ALZA Natalia Paola
Neutral lipids as early biomarkers of cellular fate: the case of alpha-synuclein overexpression
ALZA, N.P.; CONDE, M.; SCODELARO BILBAO, P.G.; SALVADOR, G.
Cell Death and Disease
Nature Publishing Group
Año: 2021 vol. 12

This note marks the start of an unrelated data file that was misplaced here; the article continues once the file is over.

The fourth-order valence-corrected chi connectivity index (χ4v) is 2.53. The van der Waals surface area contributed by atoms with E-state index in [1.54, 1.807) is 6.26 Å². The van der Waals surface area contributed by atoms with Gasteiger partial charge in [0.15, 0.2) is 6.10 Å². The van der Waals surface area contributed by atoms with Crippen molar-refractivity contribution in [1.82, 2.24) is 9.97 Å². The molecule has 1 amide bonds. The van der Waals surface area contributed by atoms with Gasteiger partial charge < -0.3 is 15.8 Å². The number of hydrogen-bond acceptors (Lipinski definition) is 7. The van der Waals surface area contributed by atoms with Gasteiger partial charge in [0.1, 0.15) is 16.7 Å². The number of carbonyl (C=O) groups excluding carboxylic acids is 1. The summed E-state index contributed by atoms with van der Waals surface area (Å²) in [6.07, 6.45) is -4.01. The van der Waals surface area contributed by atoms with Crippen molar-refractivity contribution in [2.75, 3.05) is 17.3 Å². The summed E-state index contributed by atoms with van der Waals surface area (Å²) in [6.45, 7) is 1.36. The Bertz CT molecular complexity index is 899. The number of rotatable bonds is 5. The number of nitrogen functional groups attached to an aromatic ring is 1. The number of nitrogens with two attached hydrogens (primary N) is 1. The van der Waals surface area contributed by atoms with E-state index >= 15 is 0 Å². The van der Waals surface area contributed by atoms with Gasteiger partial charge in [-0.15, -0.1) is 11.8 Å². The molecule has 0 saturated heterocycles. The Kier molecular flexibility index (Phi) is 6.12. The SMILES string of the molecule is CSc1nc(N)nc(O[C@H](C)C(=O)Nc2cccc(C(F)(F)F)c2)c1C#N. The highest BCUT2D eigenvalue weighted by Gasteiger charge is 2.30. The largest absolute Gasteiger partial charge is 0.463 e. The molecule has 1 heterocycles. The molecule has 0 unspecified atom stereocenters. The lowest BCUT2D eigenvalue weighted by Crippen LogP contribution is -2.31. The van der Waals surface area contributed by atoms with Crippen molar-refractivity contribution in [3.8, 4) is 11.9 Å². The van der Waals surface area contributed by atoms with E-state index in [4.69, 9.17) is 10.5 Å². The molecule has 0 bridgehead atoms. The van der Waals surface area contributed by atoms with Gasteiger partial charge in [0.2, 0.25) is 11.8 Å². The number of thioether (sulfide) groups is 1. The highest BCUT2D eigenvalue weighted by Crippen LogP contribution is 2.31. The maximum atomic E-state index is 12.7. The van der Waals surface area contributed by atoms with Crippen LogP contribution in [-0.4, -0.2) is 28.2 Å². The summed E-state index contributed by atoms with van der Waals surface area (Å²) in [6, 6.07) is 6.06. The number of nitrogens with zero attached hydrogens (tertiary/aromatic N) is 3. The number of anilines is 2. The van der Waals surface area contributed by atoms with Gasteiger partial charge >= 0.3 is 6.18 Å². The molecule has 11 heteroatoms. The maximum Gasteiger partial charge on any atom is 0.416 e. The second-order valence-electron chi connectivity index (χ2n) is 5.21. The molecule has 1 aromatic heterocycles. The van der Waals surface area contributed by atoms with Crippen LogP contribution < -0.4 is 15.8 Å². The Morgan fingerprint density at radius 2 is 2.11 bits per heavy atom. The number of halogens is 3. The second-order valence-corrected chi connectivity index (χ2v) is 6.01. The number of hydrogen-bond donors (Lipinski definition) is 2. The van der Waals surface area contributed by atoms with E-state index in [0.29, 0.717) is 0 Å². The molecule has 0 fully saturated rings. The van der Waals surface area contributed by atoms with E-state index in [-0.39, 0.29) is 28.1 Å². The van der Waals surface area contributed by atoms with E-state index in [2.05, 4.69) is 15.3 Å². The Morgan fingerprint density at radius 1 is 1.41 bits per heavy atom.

α-synuclein (α-syn) accumulation and aggregation is a common pathological factor found in synucleinopathies, a group of neurodegenerative disorders that includes Parkinson´s disease (PD). It has been proposed that lipid dyshomeostasis is responsible for the occurrence of PD-related processes, however the precise role of lipids in the onset and progression of neurodegenerative disorders remains unclear. Our aim was to investigate the effect of α-syn overexpression on neutral lipid metabolism and how this impacts on neuronal fate. We found lipid droplet (LD) accumulation in cells overexpressing α-syn to be associated with a rise in triacylglycerol (TAG) and cholesteryl ester (CE) levels. α-syn overexpression promoted diacylglycerol acyltransferase 2 upregulation and acyl-CoA synthetase activation, triggering TAG buildup, that was accompanied by an increase in diacylglycerol acylation. Moreover, the CE increment was associated with higher activity of acyl-CoA:cholesterol acyltransferase. Interestingly, α-syn overexpression increased cholesterol lysosomal accumulation. We observed that sterol regulatory element-binding protein (SREBP)-1 and SREBP-2 were differentially regulated by α-syn overexpression. The latter gave rise to a reduction in SREBP-1 nuclear translocation and consequently in fatty acid synthase expression, whereas it produced an increase in SREBP-2 nuclear localization. Surprisingly, and despite increased cholesterol levels, SREBP-2 downstream genes related to cholesterolgenesis were not upregulated as expected. Notably, phospholipid (PL) levels were diminished in cells overexpressing α-syn. This decrease was related to the activation of phospholipase A2 (PLA2) with a concomitant imbalance of the PL deacylation-acylation cycle. Fatty acids released from PLs by iPLA2 and cPLA2 action were esterified into TAGs, thus promoting a biological response to α-syn overexpression with uncompromised cell viability. When the described steady-state was disturbed under conditions favoring higher levels of α-syn, the response was an enhanced LD accumulation, this imbalance ultimately leading to neuronal death.